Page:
Ahead of Glasgow climate conference, India and China dim hopes for reaching sweeping deal

·Senior Editor
·3-min read

The hope that world leaders will reach a broad-reaching climate change accord in Glasgow, Scotland, to keep global temperatures from crossing 1.5 degrees Celsius of rise over preindustrial levels has continued to dim in recent days. 

China, by far the world's leading emitter of greenhouse gases, announced Thursday that it would not go beyond previous commitments to achieve net-zero emissions by 2060 and to reach peak levels of carbon emissions by 2030. That means that at a time when scientists have warned that nations must commit immediately to reducing greenhouse gas emissions or suffer devastating extreme weather consequences, the world's biggest atmospheric polluter plans to continue apace for nine more years. 

China's defiance ahead of the U.N. Climate Change Conference, also known as COP26, comes days after U.N. Secretary-General António Guterres issued a personal appeal to President Xi Jinping to bolster the commitments made in Paris in 2015.

“I commend President Xi Jinping for announcing at the 76th Session of the U.N. General Assembly that China will end financing of coal-fired power plants abroad and direct support to green and low-carbon energy,” Guterres said. “We must do everything possible to keep the 1.5-degree goal of the Paris Agreement alive. I appeal for China’s presentation of an ambitious Nationally Determined Contribution in the run-up to COP-26 in Glasgow.”

A heating plant in China
A heating plant in Jilin, China. (Reuters)

On Wednesday, India, the world's third-biggest emitter of greenhouse gases, flatly rejected calls to set a deadline to achieve net-zero emissions.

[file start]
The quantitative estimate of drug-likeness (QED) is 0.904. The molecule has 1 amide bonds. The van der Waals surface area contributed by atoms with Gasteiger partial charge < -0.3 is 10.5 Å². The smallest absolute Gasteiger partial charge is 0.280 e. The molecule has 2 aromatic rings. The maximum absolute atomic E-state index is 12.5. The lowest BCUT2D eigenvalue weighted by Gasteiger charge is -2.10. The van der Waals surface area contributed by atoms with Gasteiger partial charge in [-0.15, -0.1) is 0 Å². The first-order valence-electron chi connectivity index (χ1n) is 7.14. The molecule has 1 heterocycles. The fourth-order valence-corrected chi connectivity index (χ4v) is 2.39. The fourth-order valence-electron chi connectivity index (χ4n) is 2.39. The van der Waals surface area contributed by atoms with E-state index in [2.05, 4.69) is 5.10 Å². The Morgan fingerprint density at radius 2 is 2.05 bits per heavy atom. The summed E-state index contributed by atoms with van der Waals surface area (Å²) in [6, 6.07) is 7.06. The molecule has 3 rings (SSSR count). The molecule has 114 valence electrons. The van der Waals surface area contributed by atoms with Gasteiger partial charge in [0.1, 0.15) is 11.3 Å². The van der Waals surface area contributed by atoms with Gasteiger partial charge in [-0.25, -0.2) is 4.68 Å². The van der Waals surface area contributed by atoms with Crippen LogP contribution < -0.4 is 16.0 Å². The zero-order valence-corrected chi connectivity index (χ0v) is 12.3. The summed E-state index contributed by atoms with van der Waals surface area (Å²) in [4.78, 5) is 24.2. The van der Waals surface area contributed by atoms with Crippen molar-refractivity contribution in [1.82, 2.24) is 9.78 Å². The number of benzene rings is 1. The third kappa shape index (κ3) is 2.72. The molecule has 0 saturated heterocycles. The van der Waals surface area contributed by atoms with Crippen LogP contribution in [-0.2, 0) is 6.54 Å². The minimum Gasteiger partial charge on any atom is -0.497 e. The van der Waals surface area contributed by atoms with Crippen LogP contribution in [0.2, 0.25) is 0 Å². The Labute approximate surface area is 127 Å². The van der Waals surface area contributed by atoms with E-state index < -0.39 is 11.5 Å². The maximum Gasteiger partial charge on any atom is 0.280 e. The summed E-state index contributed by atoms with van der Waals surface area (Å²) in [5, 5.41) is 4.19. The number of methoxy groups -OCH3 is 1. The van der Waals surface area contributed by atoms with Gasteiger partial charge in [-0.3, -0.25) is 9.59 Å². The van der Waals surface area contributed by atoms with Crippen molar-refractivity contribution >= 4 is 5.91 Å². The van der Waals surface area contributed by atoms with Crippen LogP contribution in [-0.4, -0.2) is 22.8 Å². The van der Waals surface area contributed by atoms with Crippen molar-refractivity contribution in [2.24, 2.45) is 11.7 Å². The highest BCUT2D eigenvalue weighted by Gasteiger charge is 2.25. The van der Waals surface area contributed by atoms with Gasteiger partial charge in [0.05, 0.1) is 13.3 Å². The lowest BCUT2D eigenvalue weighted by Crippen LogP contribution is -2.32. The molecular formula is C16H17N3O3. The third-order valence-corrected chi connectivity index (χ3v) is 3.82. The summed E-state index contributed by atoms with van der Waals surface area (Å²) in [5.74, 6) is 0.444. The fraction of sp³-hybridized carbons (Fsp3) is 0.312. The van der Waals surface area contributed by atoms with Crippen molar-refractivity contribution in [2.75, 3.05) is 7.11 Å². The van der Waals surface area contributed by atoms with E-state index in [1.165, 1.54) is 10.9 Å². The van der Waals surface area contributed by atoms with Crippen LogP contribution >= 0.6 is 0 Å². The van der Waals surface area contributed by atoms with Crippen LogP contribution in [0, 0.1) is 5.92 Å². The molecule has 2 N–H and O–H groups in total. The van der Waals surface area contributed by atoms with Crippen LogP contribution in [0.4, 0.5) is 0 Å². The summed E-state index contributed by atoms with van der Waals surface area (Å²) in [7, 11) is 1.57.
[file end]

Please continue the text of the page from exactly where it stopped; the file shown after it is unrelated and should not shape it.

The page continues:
“It is how much carbon you are going to put in the atmosphere before reaching net zero that is more important,” Indian Environment Secretary R.P. Gupta told reporters. 

While the U.S., Britain and the European Union have all pledged to achieve net-zero emissions by 2050, the devil is in the details. Meanwhile, the fate of the climate change measures contained in President Biden's infrastructure and spending bills remained in doubt as he left for Europe on Thursday. 

The biggest weapon Biden had to meet the clean energy provision was stripped from the Democrats’ framework by Sen. Joe Manchin, D-W.Va.

Just six of the G-20 nations have updated their emissions targets ahead of Glasgow, and a new report released this week found that another six, including the U.S., failed to meet their old ones. 

A report by the United Nations Environment Program released this week found that, given current emissions pledges, the world was poised to see 2.7 degrees Celsius of warming, and that a 55 percent cut in overall emissions was needed to keep temperatures from rising beyond the threshold of 1.5 degrees Celsius of warming. 

“We have eight years to make the plans, put in place the policies, implement them and ultimately deliver the cuts,” Inger Andersen, UNEP executive director, said in a statement. “The clock is ticking loudly.”

The lack of action has left many climate scientists doubtful that the Glasgow conference will yield a new and effective agreement that keeps temperatures from crossing the 1.5 degree Celsius threshold. 

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